Letter to the Editor: Public Bathrooms

Public Toilets: Why We Ought To Take Better Care Of Them

One day, I went to use the bathroom at school. When I went into my cubicle, I was in for a nasty surprise. The last person who had used it not only neglected to flush the toilet, but they had left toilet tissue all over the place, leaving behind an awful mess. I had to flush the toilet twice, but I could not clean the rolls of tissue.
Needless to say, I felt bad for the janitors. On top of cleaning what they usually do, they also had to get rid of somebody else’s human waste – somebody else’s urine, fecal matter and wasted toilet tissues. It is not an easy job to do, yet they are left to clean up after somebody else – who was likely capable of picking up after themselves!
We talk about how we should not leave our litter lying around, and rightly so. We should pay just as much attention to our toilets, as well. In certain countries, such as India, Ethiopia and Uganda, people do not have ready access to fully functional toilets. Generally, they have to use pit latrines, or – even worse – conduct their ablutions on the street, causing disruption to everyday life, as well as spread of diseases, such as typhoid, diarrhea, and polio.
The above methods were adopted worldwide, in the past. We would have to let go of our urine and fecal matter in water bodies, spreading disease and causing deaths, so that was phased out with the invention of these toilets – where we can safely dispose of our unwanted body luggage and send them down the sewage pipe. We no longer need to expose ourselves in public to conduct our ablutions at the expense of our dignity. Fully functional toilets are a privilege that we are lucky to have – so why do we abuse them and leave them in a state that makes it nearly impossible for others to use?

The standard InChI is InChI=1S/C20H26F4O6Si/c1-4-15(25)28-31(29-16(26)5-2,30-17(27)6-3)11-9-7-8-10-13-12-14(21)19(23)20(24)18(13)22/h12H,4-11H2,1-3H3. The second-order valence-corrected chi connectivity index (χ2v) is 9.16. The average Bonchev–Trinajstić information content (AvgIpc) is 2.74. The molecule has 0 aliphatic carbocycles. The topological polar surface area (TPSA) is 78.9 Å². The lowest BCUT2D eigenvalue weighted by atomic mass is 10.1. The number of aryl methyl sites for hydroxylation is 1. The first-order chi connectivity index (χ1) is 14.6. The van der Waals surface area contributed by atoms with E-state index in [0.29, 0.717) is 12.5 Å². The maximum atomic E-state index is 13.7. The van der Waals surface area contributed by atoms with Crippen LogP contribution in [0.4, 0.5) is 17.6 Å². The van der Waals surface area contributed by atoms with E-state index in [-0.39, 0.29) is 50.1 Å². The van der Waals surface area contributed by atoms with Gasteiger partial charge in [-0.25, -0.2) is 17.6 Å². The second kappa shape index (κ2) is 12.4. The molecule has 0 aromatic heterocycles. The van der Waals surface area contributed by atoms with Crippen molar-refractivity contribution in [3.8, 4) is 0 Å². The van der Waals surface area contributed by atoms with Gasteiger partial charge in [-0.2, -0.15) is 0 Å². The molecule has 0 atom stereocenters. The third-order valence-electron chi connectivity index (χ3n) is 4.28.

Additionally, let us also bring up the topic of toilet tissue. It is a limited resource. At the beginning of the pandemic, there was a shortage of toilet paper and as a result many people were panic-buying them. And yet, others were wasting it, leaving it all over the stall – when somebody else could very well have used it for themselves.
Writing as a student, I do not necessarily mean that we ourselves should spend time cleaning every part of the bathrooms and picking up every little thing somebody else leaves behind. All I suggest is that perhaps we ought to use these facilities with the next person in mind. Granted, there are exceptions to the rule – if the toilet does not work, or if somebody is physically incapable of cleaning up after themselves. But seeing as most people can flush their own toilets, I strongly recommend that when we leave the bathroom, we make sure that the next person’s experience is as clean as possible.
I am also aware that not everybody is guilty of this. To those who do flush their toilets, thank you – you make it a lot easier with that one simple act. But for those who don’t, please keep this in mind.

Kalana Amarasekara
10th Grade

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